When did you see your first holiday ad this year? And hear that first Christmas jingle on TV?
PayPal data indicates that September 30th is the start of the holiday shopping season. That means the season will already be in full swing by the time Black Friday rolls around. Do you know that nearly one-third of shoppers started buying for the holiday early, while only one-quarter are waiting for Black Friday?
Another factor is the impact Cyber Monday will have on Black Friday. Cyber Monday is arguably the summit of the shopping season. PayPal expects more than $25,000 in Total Payment Volume (TPV) per second at the peak of Cyber Monday, with a formidable 40% of millennials planning to shop on a mobile device that day.
Something else to consider is that more people are feeling charitable, #GIVING TUESDAY, with 62% of Americans planning to donate money this holiday season. Estimates indicate that 2016 will be the biggest year yet for charitable giving. Three in five Americans plan to donate to charity with an average donation amount of $259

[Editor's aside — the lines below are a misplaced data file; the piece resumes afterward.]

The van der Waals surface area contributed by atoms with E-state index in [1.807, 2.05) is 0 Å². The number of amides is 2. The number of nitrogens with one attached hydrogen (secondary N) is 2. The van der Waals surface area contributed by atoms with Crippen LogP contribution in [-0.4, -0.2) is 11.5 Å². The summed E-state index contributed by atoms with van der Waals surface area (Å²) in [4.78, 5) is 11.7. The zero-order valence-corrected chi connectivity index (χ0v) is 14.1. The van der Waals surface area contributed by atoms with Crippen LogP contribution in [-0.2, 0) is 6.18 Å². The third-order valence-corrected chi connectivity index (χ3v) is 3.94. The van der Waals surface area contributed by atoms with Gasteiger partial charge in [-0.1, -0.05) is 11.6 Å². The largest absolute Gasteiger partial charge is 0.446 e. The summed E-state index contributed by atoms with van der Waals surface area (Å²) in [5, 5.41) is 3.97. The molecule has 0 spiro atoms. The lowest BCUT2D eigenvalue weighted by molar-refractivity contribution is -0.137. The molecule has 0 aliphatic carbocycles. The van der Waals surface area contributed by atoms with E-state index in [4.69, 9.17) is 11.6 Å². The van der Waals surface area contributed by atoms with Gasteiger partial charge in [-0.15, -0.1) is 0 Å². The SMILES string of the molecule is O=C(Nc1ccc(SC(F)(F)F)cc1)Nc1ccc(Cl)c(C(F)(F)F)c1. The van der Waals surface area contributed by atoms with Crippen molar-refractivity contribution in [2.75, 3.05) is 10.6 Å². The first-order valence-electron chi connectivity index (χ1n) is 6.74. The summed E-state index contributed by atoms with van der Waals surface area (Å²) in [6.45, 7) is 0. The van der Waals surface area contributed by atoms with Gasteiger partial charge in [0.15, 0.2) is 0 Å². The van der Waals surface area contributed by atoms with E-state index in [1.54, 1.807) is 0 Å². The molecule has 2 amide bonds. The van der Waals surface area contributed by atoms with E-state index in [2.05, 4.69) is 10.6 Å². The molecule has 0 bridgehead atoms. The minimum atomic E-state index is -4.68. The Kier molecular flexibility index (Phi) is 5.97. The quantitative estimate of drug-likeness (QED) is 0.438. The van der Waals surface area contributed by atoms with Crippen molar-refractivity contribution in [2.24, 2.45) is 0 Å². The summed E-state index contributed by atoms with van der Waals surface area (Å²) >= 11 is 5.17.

So all said, I don’t think it should be called “Black Friday” -- it should be called “Grey November.” And here are more reasons why:
September to October foot traffic in the country's major department stores was down 7 percent this year from the same period in 2015.
Department store receipts were down 7.3 percent over the year through October.
Sales from general merchandise stores were down 2.3 percent from October 2015 to October 2016.
All the while, nonstore retailers – a category that includes online shopping outlets – gained 12.9 percent over the past year according to the Census Bureau’s Retail Report.
Shopping from a mobile device has risen:
4 out of 5 customers use phones to shop.
2.1 billion people used mobile devices world wide in 2016, and this figure is estimated to go up to 2.8 billion in 2020.
Online buying is high as well:
Holidays are stressful and many people indulge in a bit of online retail therapy. According to research from Retail Me Not, nearly one in five people turn to shopping or buying themselves a gift online.
Are deals better on Black Friday than other day?: Not really. Here’s why:
Only 1% of deals are worthwhile.
Most of the items on sale are older items.
Price inflation has occurred: items were discounted lower earlier in the month, and are now higher.
Items that WILL be a good deal on Black Friday are TVs and Apple products.
And if you thought that the election will affect Black Friday, the answer is no.
What are retailers’ expectations for Black Friday? Low. For them, anything above this low expectation will be seen as a good thing, but be forewarned, expectations are LOW.